The chaotic, amorphous world we live in begs for order. To make sense of it, we often use labels. We go home or to work. We have family; we have friends. We are a Republican or Democrat. We are propagators, breeders, growers and horticulturists. You get the idea. The world in which we live turns on labels. And as we all know, some labels demean us, a few amuse us and some inspire — all unquestionably limit our potential.
Benjamin Whorf, an American linguist, earned his fame for his linguistic relativity hypothesis, which in layman’s terms says that the words we use to describe something aren’t passive. They shape our perceptions, determine what we see.
If I say something is a perennial, for example, you might envision a plant that remains in the ground and comes back year after year in the spring. But that limits the possibilities of what you can do with the plant. You might not put it in a combination container with annuals to enjoy during the summer and get rid of in the fall. Or, you might not plant a zeezee plant (Zamioculcas zamifolia) or giant taro (Alocasia macrorhiza) in your Florida garden, because when you lived in Ohio, you called them annuals. Labels limit not only our imaginations, they limit possibilities — unless we are flexible enough to look at the context for using the label and revise our definition to welcome other interpretations.
Don’t Let Labels Define Who You Are
I ran into this recently while writing “Eco-Conscious Landscapes Fast Track The Rise of Native Plants and Grasses.” I talked to plenty of knowledgeable people in the industry, and each one had a different definition for a native plant. After considering who was right and who was wrong, I decided no one was. Because a native plant can be many things, depending on how it is used in the landscape. I liked the idea of inclusivity this concept represents, rather than the exclusivity that is so prevalent in our society. Attaching more than one definition to a label opens the gateway to new ways of thinking and celebrates diversity.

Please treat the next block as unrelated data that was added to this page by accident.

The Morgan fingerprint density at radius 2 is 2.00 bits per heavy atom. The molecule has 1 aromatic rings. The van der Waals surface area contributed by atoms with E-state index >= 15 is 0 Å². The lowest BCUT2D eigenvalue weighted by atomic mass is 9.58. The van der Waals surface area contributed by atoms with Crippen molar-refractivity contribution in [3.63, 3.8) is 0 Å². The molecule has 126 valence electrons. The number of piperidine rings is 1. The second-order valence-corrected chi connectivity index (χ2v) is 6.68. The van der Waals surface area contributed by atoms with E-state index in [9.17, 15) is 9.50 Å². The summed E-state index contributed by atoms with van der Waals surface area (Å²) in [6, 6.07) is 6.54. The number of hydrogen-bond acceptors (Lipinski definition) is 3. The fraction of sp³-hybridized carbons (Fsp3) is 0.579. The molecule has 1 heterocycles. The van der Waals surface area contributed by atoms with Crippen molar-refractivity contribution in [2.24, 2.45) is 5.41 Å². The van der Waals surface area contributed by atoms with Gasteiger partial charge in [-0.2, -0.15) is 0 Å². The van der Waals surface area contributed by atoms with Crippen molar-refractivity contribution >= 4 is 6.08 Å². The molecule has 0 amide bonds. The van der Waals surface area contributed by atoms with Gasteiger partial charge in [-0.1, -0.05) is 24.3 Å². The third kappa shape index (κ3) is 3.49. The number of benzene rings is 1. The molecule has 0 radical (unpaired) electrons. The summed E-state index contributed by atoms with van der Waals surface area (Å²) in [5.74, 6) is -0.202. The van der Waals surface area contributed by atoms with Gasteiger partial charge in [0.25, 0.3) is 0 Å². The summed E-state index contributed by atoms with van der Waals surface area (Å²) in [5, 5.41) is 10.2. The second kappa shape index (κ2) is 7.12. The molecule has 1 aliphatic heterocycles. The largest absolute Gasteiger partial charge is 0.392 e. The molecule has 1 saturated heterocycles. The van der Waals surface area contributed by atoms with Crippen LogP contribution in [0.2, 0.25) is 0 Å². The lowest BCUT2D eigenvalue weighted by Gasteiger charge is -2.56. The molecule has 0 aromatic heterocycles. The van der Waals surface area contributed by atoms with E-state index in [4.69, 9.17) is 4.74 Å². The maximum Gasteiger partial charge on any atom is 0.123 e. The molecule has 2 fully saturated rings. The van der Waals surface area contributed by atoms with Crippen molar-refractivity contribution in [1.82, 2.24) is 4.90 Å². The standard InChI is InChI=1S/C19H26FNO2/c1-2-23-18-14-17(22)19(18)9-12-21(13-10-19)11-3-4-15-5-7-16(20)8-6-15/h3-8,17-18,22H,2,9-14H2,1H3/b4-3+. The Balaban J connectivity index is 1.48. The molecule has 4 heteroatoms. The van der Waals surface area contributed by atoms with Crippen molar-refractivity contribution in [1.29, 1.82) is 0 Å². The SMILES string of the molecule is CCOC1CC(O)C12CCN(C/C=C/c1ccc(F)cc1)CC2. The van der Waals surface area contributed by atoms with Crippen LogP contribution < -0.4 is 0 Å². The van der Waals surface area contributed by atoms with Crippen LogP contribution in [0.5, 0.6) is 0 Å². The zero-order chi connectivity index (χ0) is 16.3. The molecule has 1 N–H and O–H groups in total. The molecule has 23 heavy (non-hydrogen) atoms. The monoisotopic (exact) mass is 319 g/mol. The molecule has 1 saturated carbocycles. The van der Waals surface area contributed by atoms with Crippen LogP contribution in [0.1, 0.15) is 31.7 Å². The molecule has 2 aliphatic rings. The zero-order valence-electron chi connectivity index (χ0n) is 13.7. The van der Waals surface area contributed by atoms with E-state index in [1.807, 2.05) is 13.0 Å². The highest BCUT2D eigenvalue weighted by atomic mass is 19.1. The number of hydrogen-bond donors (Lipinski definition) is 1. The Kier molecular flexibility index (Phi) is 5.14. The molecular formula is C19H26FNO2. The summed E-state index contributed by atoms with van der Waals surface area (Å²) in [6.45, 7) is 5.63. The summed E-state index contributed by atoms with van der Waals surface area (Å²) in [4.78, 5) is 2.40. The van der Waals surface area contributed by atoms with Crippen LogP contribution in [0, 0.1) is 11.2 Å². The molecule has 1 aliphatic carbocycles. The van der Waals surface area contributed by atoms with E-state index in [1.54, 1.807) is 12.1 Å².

In this issue, we identify the Top 100 growers in the country, but to group them together under that classification alone would be a mistake. As you will find in the Top 100 Grower coverage, growers are as diverse as the crops they grow, the customers they serve and the ways they market and merchandise their products. In “The Top 100 Growers Tackle Crop Protection Challenges,” Editor Laura Drotleff talks about the varying approaches growers are taking to integrated pest management and how they approach the production challenges presented by the intense focus on — and labeling of — neonicotinoids.
Another production challenge growers often face is whether or not to use plant growth regulators or to turn to manual pinching or mechanical trimming. And just like labels can have more than one interpretation, there is often more than one way to solve a problem. Contributing Editor Brian Sparks explores the options in “Growers Face Dilemma In Managing Plant Growth.”
Whether you label yourself or your business as average, extraordinary or innovative, make sure that what you don’t do is let that label define who you are and what your business can become. Explore the possibilities, question the boundaries and above all, grow your business in ways that you define.